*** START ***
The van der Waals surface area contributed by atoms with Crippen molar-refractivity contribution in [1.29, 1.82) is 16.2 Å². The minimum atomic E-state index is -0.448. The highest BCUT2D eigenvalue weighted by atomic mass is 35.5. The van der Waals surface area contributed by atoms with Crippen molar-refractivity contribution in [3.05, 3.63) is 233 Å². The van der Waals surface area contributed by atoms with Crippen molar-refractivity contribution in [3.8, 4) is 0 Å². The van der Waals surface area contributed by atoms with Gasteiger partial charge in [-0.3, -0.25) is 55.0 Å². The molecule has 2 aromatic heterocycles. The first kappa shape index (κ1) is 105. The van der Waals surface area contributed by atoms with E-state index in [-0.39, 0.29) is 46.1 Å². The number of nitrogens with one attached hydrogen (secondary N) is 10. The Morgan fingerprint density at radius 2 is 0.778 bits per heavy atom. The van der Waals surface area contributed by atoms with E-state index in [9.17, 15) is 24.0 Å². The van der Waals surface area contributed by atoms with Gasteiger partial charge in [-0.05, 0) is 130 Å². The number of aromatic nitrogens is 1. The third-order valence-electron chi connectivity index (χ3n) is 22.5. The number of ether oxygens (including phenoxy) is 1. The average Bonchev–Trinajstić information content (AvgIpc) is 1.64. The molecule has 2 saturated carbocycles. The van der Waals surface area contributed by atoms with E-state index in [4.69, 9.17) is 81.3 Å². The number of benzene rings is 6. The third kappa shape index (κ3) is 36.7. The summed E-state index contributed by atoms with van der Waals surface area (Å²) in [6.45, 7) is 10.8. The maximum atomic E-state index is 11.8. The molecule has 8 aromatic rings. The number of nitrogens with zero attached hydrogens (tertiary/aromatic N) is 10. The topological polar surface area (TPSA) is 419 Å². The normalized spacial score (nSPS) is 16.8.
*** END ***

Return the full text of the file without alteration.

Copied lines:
The van der Waals surface area contributed by atoms with Crippen molar-refractivity contribution in [1.29, 1.82) is 16.2 Å². The minimum atomic E-state index is -0.448. The highest BCUT2D eigenvalue weighted by atomic mass is 35.5. The van der Waals surface area contributed by atoms with Crippen molar-refractivity contribution in [3.05, 3.63) is 233 Å². The van der Waals surface area contributed by atoms with Crippen molar-refractivity contribution in [3.8, 4) is 0 Å². The van der Waals surface area contributed by atoms with Gasteiger partial charge in [-0.3, -0.25) is 55.0 Å². The molecule has 2 aromatic heterocycles. The first kappa shape index (κ1) is 105. The van der Waals surface area contributed by atoms with E-state index in [-0.39, 0.29) is 46.1 Å². The number of nitrogens with one attached hydrogen (secondary N) is 10. The Morgan fingerprint density at radius 2 is 0.778 bits per heavy atom. The van der Waals surface area contributed by atoms with E-state index in [9.17, 15) is 24.0 Å². The van der Waals surface area contributed by atoms with Gasteiger partial charge in [-0.05, 0) is 130 Å². The number of aromatic nitrogens is 1. The third-order valence-electron chi connectivity index (χ3n) is 22.5. The number of ether oxygens (including phenoxy) is 1. The average Bonchev–Trinajstić information content (AvgIpc) is 1.64. The molecule has 2 saturated carbocycles. The van der Waals surface area contributed by atoms with E-state index in [4.69, 9.17) is 81.3 Å². The number of benzene rings is 6. The third kappa shape index (κ3) is 36.7. The summed E-state index contributed by atoms with van der Waals surface area (Å²) in [6.45, 7) is 10.8. The maximum atomic E-state index is 11.8. The molecule has 8 aromatic rings. The number of nitrogens with zero attached hydrogens (tertiary/aromatic N) is 10. The topological polar surface area (TPSA) is 419 Å². The normalized spacial score (nSPS) is 16.8.